Typically known for lighting the night skies with their glowing bodies, the magical sight of fireflies congregating together is one chased by people all around the world. But it is also a sight that is becoming more and more difficult to find.
The decline of firefly species has been a difficult topic to tackle since there is no way to truly pin down the extent of the threat but the reports of dwindling populations have been impossible to ignore. With over 2,000 species of fireflies at risk, a study led by Sara Lewis – professor of biology at Tufts University – and recently published in the journal Bioscience illustrated the threats to extinction that fireflies are now facing.
Lewis’ study cited surveys revealing significant declines in different species specific to Malaysia and England as evidence of the urgency. Anecdotal reports and expert opinions which paint a picture of reductions in occurrence and abundance of several firefly species over the decades add to that.
While it may be relatively simple to observe the decline in firefly populations, it’s not as easy to determine the cause behind it. Lewis’ study aims to fill that gap by determining “the most prominent perceived threats to firefly population and species persistence.”
After surveying the Fireflyers International Network – a scientific organization composed of individuals with interests and expertise in firefly ecology, behavior, taxonomy, or conservation – the researchers were able to conclude that habitat loss, light pollution, and pesticide use were considered to be the most serious threats.
Habitat loss ranked as the highest threat to fireflies, possibly due to how unlikely it is for these species to be rescued by migration. Various factors such as flightless females and limited larval movement make relocation an unsuitable alternative. Often, the cause behind habitat loss is attributed to human development: urbanization, industrialization, and agricultural intensification.
Europe’s focus on agricultural intensification has wiped out or fragmented areas that have always been natural habitats for fireflies. Japan’s urban development and rural out-migration have resulted in environments that are no longer able to support biodiversity as it once did. The trend of clearing mangroves for oil palm plantations, shrimp farms, or flood mitigation in Southeast Asia have made areas unsuitable for the growth and development of certain firefly species.
Light pollution, specifically artificial light at night (ALAN), ranked second as a threat. This includes both direct lighting affecting a localized area as well as skyglow. Skyglow refers to “a more diffuse illumination that can exceed full-moon levels and can spread light far beyond urban centers.” They estimate that 23% of the global land surface is now exposed to at least some degree of artificial night sky brightness.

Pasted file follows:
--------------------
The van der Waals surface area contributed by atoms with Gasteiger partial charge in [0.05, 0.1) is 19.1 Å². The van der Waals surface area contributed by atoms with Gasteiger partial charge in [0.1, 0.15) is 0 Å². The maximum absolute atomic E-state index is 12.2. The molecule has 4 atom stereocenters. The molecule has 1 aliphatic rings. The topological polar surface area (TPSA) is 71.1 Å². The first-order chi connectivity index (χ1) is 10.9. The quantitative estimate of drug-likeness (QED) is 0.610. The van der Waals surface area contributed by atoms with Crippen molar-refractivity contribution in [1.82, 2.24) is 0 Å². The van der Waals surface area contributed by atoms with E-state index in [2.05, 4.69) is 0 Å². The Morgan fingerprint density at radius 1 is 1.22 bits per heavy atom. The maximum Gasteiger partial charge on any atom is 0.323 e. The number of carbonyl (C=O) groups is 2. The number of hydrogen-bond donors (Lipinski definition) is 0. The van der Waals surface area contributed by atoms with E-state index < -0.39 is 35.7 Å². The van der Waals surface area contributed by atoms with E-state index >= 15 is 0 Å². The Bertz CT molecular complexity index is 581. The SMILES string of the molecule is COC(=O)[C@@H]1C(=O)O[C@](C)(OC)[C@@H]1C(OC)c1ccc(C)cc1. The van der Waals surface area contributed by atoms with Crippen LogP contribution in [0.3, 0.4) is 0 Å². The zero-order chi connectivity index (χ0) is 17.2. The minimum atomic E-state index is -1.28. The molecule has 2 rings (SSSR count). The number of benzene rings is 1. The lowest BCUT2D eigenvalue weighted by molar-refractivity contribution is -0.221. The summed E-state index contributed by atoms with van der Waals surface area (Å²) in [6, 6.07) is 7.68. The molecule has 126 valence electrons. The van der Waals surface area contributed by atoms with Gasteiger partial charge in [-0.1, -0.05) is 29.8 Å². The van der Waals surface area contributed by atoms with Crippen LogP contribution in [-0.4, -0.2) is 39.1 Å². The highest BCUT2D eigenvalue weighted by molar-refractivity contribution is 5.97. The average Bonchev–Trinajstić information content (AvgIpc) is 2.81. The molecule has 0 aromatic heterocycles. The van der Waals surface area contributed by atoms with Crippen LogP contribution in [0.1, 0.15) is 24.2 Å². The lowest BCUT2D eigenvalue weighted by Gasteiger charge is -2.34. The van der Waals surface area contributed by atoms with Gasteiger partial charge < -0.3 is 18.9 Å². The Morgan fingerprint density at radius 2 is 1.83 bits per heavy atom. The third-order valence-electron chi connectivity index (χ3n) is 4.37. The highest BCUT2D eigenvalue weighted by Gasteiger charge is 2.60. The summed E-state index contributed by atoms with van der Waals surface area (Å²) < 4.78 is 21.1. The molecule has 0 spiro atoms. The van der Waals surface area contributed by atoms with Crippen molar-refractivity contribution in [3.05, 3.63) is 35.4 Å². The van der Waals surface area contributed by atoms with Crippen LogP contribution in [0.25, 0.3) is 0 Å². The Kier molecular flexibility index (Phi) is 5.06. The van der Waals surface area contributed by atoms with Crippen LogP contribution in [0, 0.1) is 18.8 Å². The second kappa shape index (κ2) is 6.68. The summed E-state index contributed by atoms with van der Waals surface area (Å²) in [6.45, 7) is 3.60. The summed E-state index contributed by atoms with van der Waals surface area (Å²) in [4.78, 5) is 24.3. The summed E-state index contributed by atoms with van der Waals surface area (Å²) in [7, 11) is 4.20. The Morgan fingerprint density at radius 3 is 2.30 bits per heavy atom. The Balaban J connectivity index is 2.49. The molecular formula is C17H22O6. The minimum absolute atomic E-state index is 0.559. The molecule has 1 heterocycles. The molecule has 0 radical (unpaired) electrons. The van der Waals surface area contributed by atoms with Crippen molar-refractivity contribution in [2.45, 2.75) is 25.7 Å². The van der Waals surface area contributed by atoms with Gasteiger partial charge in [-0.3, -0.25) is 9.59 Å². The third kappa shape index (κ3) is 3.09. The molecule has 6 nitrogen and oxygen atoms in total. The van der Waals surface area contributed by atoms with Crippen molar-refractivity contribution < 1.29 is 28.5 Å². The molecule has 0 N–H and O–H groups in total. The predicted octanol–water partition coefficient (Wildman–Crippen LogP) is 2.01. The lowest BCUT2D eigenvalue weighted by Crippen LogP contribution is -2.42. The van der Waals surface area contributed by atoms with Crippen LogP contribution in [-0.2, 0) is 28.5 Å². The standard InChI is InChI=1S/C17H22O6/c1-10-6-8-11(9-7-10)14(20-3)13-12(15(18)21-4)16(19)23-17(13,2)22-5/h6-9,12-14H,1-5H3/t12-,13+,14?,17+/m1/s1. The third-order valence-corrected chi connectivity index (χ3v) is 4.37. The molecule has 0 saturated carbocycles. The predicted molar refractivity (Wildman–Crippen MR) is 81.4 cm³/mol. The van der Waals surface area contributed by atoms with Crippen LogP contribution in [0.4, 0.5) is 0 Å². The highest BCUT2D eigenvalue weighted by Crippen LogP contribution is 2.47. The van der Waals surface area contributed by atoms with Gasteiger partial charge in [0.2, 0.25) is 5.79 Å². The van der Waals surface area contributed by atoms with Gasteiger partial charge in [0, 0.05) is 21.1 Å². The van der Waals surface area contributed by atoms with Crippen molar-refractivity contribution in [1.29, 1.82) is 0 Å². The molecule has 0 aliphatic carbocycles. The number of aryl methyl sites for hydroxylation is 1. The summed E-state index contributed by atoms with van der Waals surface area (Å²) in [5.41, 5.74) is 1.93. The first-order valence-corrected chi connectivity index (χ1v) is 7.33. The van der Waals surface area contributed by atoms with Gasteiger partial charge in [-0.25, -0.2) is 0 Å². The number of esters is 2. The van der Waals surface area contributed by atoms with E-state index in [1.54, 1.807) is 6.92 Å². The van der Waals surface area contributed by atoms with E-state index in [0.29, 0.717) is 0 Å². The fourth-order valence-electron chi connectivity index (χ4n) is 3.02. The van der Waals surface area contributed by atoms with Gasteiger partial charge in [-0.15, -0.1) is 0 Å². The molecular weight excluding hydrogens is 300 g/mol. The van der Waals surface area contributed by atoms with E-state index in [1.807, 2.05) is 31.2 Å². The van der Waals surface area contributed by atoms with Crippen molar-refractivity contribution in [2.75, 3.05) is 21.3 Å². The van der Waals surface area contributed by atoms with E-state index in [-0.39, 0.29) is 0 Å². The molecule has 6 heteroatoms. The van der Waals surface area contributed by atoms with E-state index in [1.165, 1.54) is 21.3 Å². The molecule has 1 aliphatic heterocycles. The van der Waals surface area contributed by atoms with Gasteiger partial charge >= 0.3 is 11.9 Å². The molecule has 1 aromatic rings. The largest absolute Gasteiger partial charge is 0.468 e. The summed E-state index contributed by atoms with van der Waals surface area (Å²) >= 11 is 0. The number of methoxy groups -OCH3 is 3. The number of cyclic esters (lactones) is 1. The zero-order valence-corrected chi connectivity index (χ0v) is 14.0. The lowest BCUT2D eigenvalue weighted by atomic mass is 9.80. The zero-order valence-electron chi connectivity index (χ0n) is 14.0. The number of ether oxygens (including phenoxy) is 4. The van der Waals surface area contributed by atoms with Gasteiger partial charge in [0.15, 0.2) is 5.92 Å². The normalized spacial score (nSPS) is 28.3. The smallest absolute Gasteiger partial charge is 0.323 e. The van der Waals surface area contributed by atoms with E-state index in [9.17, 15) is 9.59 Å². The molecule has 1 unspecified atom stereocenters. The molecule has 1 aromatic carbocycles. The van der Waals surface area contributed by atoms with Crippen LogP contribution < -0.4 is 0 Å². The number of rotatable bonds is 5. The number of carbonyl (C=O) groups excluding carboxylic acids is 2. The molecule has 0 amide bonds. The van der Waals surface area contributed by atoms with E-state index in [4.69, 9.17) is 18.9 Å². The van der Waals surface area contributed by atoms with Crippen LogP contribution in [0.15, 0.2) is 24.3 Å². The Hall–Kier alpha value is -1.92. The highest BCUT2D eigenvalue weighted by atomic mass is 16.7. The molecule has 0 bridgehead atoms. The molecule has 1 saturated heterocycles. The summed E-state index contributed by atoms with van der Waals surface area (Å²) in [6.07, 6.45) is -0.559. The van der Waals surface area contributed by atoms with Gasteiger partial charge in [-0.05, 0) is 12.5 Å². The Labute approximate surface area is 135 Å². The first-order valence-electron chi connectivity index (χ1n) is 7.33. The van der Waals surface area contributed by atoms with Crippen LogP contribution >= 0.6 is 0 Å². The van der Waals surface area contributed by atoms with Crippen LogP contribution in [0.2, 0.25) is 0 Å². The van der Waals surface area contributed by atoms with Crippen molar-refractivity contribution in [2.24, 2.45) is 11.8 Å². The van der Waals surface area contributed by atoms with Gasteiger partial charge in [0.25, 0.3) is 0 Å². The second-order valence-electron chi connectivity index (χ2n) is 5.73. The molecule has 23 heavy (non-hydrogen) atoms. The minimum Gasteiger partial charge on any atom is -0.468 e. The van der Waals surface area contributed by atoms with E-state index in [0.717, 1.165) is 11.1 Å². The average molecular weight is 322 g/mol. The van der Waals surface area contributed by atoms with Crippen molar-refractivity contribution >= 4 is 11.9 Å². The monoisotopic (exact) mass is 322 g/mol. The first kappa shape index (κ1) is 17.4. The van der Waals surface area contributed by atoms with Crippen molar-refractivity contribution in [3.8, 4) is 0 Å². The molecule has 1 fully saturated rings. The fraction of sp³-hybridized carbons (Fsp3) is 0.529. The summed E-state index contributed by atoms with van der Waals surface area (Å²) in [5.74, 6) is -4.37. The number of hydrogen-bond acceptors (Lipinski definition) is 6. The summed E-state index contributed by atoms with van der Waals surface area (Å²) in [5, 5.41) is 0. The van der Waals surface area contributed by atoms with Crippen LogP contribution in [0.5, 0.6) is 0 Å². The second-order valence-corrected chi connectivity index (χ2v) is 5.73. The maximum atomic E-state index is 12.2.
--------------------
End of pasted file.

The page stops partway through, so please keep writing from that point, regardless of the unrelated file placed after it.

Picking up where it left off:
The threat that ALAN poses to firefly species is predominantly directed at nocturnally active firefly taxa utilizing bioluminescent courtship signals. This means that firefly species who use long-lasting glows or flashing signals to attract mates are unable to gain enough attention when their environments are too bright for their ‘light’ to be seen. Eventually, this leads to lower reproduction for species living in areas that are more exposed to ALAN.
Pesticide use was named the third highest risk of firefly extinction. Broad-spectrum insecticides are generally considered to be detrimental towards nontarget insects and taxa as it can contaminate areas it did not intend to. Insecticide concentrations in water and soil are particularly harmful to fireflies. This is because their larval stage lives commonly occur underwater or in soil.
In Japan and Southeast Asia, pesticide contamination of rivers has severely impacted its viability to support life. The United States has such a lax attitude towards pesticides that it is commonly used in both agricultural and residential settings, directly and indirectly affecting the survival of fireflies.
Other threats to firefly populations include water pollution, tourism, overharvest, invasive species, and climate change.
Lewis and her team make some recommendations which may aid in conserving our firefly species. Establishing sanctuaries and identifying protected areas would aid in preserving suitable habitats. Controlling light pollution by minimizing ALAN around key areas ought to make bioluminescent courtship signals more effective. Reducing the use of pesticides and insecticides should be intuitive. Lastly, developing guidelines for sustainable tourism would protect the species and habitats alike from human destruction.
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